Anyways, after an incredibly hot and sticky 4-hour journey and about 30 stops in tiny Punjabi towns, I finally got off at my stop- Kangra. After I got off, I had to trudge downhill to the street below to find the bus that would take me to Dharamsala. Of course, there were no street signs to guide me, so I ended up following a pack of boys down to the bus stand. Luckily the bus was pulling up right as I reached the station. I literally tripped my way into the bus under the weight of my ginormous backpack (I clearly should have researched more about “how to pack light for a backpacking trip”). I was nearing the end of my journey…

The bus dropped me off at the bus depot where I was to catch the bus to McCleod Ganj, the light at the end of the 21-hour tunnel. I collapsed into a chair and waited for the bus that was clearly behind schedule. Near me, I noticed a commotion emerging from a group of what looked like a bunch of schoolgirls on a field trip. In the middle of the gaggle of school girls, I noticed two white women politely posing for the twentieth photo with an awe-struck local. Noticing the backpacks they were shouldering, I wondered if they were headed the same way that I was.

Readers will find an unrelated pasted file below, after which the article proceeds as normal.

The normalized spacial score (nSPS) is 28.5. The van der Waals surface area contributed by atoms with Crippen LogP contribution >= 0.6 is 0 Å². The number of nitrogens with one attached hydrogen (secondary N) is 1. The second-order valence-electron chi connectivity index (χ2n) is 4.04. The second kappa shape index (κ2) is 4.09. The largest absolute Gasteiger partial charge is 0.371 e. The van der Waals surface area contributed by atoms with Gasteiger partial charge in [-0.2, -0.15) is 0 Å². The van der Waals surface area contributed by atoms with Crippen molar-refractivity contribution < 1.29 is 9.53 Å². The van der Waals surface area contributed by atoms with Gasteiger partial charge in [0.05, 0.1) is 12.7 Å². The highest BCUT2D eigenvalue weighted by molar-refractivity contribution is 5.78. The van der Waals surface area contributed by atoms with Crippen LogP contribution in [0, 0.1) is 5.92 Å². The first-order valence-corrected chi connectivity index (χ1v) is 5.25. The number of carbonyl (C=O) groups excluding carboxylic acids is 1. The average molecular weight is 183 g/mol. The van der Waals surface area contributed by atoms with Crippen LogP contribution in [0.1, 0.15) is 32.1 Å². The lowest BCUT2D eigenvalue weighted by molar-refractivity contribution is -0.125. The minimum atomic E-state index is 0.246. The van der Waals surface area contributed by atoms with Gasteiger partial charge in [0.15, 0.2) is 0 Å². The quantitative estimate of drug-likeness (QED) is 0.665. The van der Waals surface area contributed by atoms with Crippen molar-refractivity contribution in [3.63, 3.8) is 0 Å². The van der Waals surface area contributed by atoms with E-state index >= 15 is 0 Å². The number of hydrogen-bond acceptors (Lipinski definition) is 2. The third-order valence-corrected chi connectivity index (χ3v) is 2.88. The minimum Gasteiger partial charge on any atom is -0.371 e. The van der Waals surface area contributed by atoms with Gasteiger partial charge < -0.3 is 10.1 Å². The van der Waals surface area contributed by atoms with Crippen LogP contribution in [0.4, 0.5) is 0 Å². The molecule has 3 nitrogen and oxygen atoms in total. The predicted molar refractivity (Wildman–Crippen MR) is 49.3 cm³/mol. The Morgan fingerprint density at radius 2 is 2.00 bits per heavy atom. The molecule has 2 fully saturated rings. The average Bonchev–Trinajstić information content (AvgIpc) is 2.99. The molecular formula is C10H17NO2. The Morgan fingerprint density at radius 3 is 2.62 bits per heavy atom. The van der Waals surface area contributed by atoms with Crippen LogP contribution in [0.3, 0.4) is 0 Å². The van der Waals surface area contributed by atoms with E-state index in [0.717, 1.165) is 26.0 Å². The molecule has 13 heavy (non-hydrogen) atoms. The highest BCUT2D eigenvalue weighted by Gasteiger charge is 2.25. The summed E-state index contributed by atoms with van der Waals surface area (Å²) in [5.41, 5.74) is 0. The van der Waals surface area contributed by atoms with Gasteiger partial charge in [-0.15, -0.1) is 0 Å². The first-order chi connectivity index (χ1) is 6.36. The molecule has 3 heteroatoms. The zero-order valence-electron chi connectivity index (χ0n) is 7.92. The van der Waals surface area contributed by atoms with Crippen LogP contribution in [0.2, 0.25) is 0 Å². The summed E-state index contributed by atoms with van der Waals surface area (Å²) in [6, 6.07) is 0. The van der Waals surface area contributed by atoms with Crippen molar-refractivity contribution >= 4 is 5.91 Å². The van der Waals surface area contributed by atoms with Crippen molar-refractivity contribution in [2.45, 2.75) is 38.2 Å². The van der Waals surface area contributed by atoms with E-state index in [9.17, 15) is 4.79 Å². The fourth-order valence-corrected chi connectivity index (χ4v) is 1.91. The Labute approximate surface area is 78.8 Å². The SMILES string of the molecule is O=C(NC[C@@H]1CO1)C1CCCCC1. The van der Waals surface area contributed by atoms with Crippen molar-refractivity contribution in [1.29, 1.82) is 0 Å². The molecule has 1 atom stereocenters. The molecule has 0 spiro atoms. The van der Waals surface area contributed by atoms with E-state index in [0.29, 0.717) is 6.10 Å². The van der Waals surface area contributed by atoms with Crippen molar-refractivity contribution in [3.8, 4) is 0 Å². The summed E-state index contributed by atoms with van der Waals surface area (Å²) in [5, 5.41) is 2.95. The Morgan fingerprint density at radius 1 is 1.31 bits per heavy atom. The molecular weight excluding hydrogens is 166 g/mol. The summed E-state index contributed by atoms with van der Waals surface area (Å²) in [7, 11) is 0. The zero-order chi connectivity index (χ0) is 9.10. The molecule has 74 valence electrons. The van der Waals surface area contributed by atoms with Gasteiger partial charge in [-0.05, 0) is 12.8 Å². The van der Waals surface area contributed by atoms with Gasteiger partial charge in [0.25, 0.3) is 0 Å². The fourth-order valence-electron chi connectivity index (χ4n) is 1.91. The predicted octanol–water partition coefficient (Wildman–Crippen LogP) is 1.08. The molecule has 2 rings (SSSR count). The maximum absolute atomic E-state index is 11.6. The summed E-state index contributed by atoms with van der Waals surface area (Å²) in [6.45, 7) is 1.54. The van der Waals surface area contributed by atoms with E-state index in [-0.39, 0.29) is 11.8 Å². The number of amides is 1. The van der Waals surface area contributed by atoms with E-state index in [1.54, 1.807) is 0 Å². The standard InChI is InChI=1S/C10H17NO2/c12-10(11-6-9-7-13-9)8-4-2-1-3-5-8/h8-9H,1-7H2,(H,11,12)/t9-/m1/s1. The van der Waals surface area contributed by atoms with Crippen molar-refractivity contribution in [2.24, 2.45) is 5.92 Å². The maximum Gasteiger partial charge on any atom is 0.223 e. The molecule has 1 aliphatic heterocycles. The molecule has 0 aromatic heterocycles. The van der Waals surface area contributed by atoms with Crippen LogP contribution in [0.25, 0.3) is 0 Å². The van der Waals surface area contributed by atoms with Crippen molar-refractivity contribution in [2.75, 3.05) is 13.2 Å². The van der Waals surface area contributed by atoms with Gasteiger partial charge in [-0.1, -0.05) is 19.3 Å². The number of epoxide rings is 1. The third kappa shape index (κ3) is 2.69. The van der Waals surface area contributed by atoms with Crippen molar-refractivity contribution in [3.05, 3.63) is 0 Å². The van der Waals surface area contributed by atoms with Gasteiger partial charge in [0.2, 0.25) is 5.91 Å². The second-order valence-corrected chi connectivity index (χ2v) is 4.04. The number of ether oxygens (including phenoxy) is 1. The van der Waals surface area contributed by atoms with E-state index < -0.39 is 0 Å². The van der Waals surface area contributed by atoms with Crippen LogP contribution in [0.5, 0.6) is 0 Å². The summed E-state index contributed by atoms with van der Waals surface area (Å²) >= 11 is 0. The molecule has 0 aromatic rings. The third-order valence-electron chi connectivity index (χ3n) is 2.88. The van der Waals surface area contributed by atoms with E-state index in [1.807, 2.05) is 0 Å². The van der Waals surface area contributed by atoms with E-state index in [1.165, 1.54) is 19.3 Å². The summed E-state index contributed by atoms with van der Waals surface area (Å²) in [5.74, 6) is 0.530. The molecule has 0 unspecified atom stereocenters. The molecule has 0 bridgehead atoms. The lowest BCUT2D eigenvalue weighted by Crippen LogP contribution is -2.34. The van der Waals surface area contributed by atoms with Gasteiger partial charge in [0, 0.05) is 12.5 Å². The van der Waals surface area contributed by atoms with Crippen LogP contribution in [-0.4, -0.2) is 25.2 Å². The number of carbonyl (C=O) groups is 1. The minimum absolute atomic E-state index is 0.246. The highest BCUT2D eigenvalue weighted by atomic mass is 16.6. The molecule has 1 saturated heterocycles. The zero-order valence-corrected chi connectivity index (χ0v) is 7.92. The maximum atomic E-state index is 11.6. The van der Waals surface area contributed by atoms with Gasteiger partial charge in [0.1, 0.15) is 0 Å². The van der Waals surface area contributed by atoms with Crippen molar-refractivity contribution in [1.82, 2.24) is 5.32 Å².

Normally, I am the last person in the world to strike up a conversation with a stranger. But something about traveling alone in an unfamiliar environment makes you do things you wouldn’t normally do. So I walked up to the girl who had managed to detangle herself from the group of photo-takers. After a few minutes of conversation, I learned that Tammy was from Australia and was volunteering in a nearby village but was spending the night in McCleod Ganj before heading back to Delhi to wrap up her volunteer work. She and Carrie (who she had met during her time as a volunteer) welcomed me to join them to look for a hotel room in McCleod Ganj. And to think I almost hadn’t struck up a conversation with them…

An hour later, as I finally stepped out of the last leg of the journey onto the central marketplace in McCleod Ganj, I realized that as long and arduous as my journey from Delhi to McCleod Ganj had been, I wouldn’t have had it any other way.